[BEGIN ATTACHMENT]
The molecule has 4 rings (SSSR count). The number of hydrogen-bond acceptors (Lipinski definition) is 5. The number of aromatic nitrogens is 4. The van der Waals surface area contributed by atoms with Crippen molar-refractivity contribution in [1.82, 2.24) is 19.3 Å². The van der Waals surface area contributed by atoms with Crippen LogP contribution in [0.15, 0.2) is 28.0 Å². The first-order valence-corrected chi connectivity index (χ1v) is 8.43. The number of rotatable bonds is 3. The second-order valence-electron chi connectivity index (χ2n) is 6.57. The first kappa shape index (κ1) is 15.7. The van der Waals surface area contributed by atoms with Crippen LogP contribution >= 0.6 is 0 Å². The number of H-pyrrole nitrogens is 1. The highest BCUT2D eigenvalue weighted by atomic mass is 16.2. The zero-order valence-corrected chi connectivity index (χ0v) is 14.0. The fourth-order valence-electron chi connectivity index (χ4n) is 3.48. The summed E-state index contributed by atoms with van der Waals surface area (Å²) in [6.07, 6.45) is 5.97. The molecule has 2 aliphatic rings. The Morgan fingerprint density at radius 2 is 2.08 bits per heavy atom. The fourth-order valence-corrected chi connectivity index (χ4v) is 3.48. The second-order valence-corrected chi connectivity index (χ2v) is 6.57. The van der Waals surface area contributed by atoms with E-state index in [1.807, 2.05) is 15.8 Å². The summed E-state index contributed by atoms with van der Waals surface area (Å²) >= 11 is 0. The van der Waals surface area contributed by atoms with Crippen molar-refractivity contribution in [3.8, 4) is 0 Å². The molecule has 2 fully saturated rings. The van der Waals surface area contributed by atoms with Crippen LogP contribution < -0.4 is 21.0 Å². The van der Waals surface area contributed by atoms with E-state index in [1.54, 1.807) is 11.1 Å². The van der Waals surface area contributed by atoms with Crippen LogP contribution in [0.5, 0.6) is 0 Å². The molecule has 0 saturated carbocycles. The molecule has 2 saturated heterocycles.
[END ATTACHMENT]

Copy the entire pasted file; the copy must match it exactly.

The molecule has 4 rings (SSSR count). The number of hydrogen-bond acceptors (Lipinski definition) is 5. The number of aromatic nitrogens is 4. The van der Waals surface area contributed by atoms with Crippen molar-refractivity contribution in [1.82, 2.24) is 19.3 Å². The van der Waals surface area contributed by atoms with Crippen LogP contribution in [0.15, 0.2) is 28.0 Å². The first-order valence-corrected chi connectivity index (χ1v) is 8.43. The number of rotatable bonds is 3. The second-order valence-electron chi connectivity index (χ2n) is 6.57. The first kappa shape index (κ1) is 15.7. The van der Waals surface area contributed by atoms with Crippen LogP contribution >= 0.6 is 0 Å². The number of H-pyrrole nitrogens is 1. The highest BCUT2D eigenvalue weighted by atomic mass is 16.2. The zero-order valence-corrected chi connectivity index (χ0v) is 14.0. The fourth-order valence-electron chi connectivity index (χ4n) is 3.48. The summed E-state index contributed by atoms with van der Waals surface area (Å²) in [6.07, 6.45) is 5.97. The molecule has 2 aliphatic rings. The Morgan fingerprint density at radius 2 is 2.08 bits per heavy atom. The fourth-order valence-corrected chi connectivity index (χ4v) is 3.48. The second-order valence-corrected chi connectivity index (χ2v) is 6.57. The van der Waals surface area contributed by atoms with E-state index in [1.807, 2.05) is 15.8 Å². The summed E-state index contributed by atoms with van der Waals surface area (Å²) >= 11 is 0. The van der Waals surface area contributed by atoms with Crippen molar-refractivity contribution in [3.8, 4) is 0 Å². The molecule has 2 fully saturated rings. The van der Waals surface area contributed by atoms with Crippen LogP contribution < -0.4 is 21.0 Å². The van der Waals surface area contributed by atoms with E-state index in [1.54, 1.807) is 11.1 Å². The van der Waals surface area contributed by atoms with Crippen LogP contribution in [0.5, 0.6) is 0 Å². The molecule has 0 saturated carbocycles. The molecule has 2 saturated heterocycles.